Vale Nor was a huge, serpent-bodied beast that became a demigod known as the Island Mover. He is the god and ancestor to the ocean-dwelling race, the valenor, and is often depicted as a larger version of the species; with large frills, tentacles, and a glowing horn that he would shed every hundred years in the deepest depths of the ocean.
Vale Nor would shape the islands and ocean floor by forcing land masses apart and dragging them around. His actions are believed to be the cause of the world’s tectonic plates, which still move without his help.
Until the mid-9,000s he was barely known to other Sentient races; most who knew of him had only heard of him through the Rendi tale, in which he attempted to swallow the ancestors to the kogarg and anvora people but was stopped by the harpy Zen’efay. This attack being present in both Rendi and valenor history has caused many clashes with the bird races in the past, but since the valenor’s reclassification as Sentients, conflict is at a minimum.
Vale Nor was said to have appeared during the Great Darkness (believed to be the same mentioned in many cultural tales) and ruled the world before the New Sun.
He was the first to take soulstone to the depths of the sea, in the form of his moulted horn. His glowing horn gave life to the ocean and created delicate ecosystems that slowly spread around the world; allowing ocean life to survive the otherwise certain death of the Great Darkness.
He held back from feeding on the fish for as long as he was able while they reproduced to fill the ocean; only eating when absolutely necessary for his own survival…. But these rare feeding times made the fish fear him in his peaceful approaches and he was shunned by the life he’d worked hard to maintain. Whales, however, were smart creatures who understood Vale Nor’s efforts and served him loyally. They learnt to communicate with Vale Nor, a trait passed into his mortal descendants, and became holy creatures that even he would not consume.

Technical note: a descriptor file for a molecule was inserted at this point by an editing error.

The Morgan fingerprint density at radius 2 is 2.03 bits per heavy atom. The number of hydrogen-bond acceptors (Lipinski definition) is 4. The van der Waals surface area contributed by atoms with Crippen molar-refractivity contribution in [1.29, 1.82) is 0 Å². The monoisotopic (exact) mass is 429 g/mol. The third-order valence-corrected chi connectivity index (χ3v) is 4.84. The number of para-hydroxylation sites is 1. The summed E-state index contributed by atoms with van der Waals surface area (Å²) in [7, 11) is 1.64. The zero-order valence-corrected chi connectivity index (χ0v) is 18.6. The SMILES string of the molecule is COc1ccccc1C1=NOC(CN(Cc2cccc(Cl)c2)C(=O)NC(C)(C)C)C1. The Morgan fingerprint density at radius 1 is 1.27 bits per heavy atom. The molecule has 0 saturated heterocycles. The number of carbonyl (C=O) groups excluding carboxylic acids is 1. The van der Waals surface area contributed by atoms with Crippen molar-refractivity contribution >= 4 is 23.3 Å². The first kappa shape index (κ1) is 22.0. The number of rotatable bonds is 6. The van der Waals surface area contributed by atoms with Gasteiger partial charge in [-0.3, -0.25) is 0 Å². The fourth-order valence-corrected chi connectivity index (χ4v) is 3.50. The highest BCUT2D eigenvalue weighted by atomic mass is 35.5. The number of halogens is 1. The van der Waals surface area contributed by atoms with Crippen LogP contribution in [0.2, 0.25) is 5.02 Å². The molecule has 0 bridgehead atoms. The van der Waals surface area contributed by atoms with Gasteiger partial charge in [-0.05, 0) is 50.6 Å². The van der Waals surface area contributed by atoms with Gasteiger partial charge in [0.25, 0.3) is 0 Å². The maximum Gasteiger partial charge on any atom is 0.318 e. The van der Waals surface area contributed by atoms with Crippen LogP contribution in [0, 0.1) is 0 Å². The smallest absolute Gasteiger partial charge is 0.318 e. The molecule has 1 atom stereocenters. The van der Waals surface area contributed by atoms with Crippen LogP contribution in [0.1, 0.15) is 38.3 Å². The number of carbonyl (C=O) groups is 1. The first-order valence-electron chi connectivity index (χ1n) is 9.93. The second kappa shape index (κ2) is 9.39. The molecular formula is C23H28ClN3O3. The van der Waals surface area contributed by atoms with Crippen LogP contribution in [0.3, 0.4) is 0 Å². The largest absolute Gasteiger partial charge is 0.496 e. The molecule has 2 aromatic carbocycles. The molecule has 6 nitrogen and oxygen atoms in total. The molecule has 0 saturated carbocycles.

When the New Sun first rose Vale Nor swam to the ocean’s surface to feed on life above, but instead he was wounded by the sky-creature, Zen’efay, who was able to cause great harm to him despite her small size. In the struggle of the pain of his wounds he destroyed his home continent; shattering it into hundreds of smaller islands that came to be known as Das.
Vale Nor’s wound bled, and he was unable to stop it. As it bled, he shrunk. It continued to bleed until he was no larger than a young whale and unable to care for himself as the ocean turned on him. Ungrateful for the life he had given it, the ocean tried to kill Vale Nor, but the whales protected him. Growing vicious and organised, many of the whales turned into orca warriors in their attempts to save their God. Eventually, however, Vale Nor was killed.
He met his end when ambushed by an ocean-born dragon, who ripped his horn and skull from his head and shattered it. The fragments of his skull and horn were collected by the whales, who tried to summon him back from the dead with magic; but instead the fragments grew into their own people, the valenor, who took after him in image and in pride.
Despite many attempts to coax them, whales have refused to attempt necromancy again.
The Poem, Betrayal
There is a popular poem, translated from the valenor’s native tongue, that explains the story of Vale Nor. The poem is titled Gaiskavahk or, in International, Betrayal.
The poem’s most accurate translation is below:
When the sky went dark,
He was all that lit the oceans.
He was all that brought life,
In the world that sought to kill itself.
So despite his hunger,
He held back,
And let the ocean creatures multiply,
Until it was too much,
And he began to feed.
He leapt from his waters,
To the sky-creatures above,
Swallowing two in his great maw.
The smallest slashed at him,
With claws too sharp for its size.
And he shattered the continent Das,
Screeching as he bled from his wounds.
And he fled from the surface into the Great Deep,
Where the ocean was unthankful for the life he had given it.
And he died in the care of whales.
The only loyalty he had ever been shown.
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